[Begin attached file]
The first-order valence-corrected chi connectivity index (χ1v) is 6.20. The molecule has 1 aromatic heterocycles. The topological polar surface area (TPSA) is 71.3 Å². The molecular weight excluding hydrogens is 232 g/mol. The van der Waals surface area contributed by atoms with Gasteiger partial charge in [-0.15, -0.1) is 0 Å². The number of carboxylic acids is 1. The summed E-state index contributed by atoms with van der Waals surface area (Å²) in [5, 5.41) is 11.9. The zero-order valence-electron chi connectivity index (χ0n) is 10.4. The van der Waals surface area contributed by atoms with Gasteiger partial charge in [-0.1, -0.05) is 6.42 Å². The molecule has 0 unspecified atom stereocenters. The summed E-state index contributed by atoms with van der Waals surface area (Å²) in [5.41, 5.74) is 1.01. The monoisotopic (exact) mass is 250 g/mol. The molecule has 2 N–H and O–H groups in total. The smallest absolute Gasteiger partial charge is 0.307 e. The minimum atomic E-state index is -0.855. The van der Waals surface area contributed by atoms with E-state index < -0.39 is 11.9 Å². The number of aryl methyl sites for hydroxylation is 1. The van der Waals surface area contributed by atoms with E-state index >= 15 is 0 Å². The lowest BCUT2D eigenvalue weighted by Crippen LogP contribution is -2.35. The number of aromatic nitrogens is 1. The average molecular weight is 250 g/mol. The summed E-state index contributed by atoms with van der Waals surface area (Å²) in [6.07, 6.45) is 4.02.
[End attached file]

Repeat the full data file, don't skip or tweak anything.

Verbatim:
The first-order valence-corrected chi connectivity index (χ1v) is 6.20. The molecule has 1 aromatic heterocycles. The topological polar surface area (TPSA) is 71.3 Å². The molecular weight excluding hydrogens is 232 g/mol. The van der Waals surface area contributed by atoms with Gasteiger partial charge in [-0.15, -0.1) is 0 Å². The number of carboxylic acids is 1. The summed E-state index contributed by atoms with van der Waals surface area (Å²) in [5, 5.41) is 11.9. The zero-order valence-electron chi connectivity index (χ0n) is 10.4. The van der Waals surface area contributed by atoms with Gasteiger partial charge in [-0.1, -0.05) is 6.42 Å². The molecule has 0 unspecified atom stereocenters. The summed E-state index contributed by atoms with van der Waals surface area (Å²) in [5.41, 5.74) is 1.01. The monoisotopic (exact) mass is 250 g/mol. The molecule has 2 N–H and O–H groups in total. The smallest absolute Gasteiger partial charge is 0.307 e. The minimum atomic E-state index is -0.855. The van der Waals surface area contributed by atoms with E-state index < -0.39 is 11.9 Å². The number of aryl methyl sites for hydroxylation is 1. The van der Waals surface area contributed by atoms with E-state index >= 15 is 0 Å². The lowest BCUT2D eigenvalue weighted by Crippen LogP contribution is -2.35. The number of aromatic nitrogens is 1. The average molecular weight is 250 g/mol. The summed E-state index contributed by atoms with van der Waals surface area (Å²) in [6.07, 6.45) is 4.02.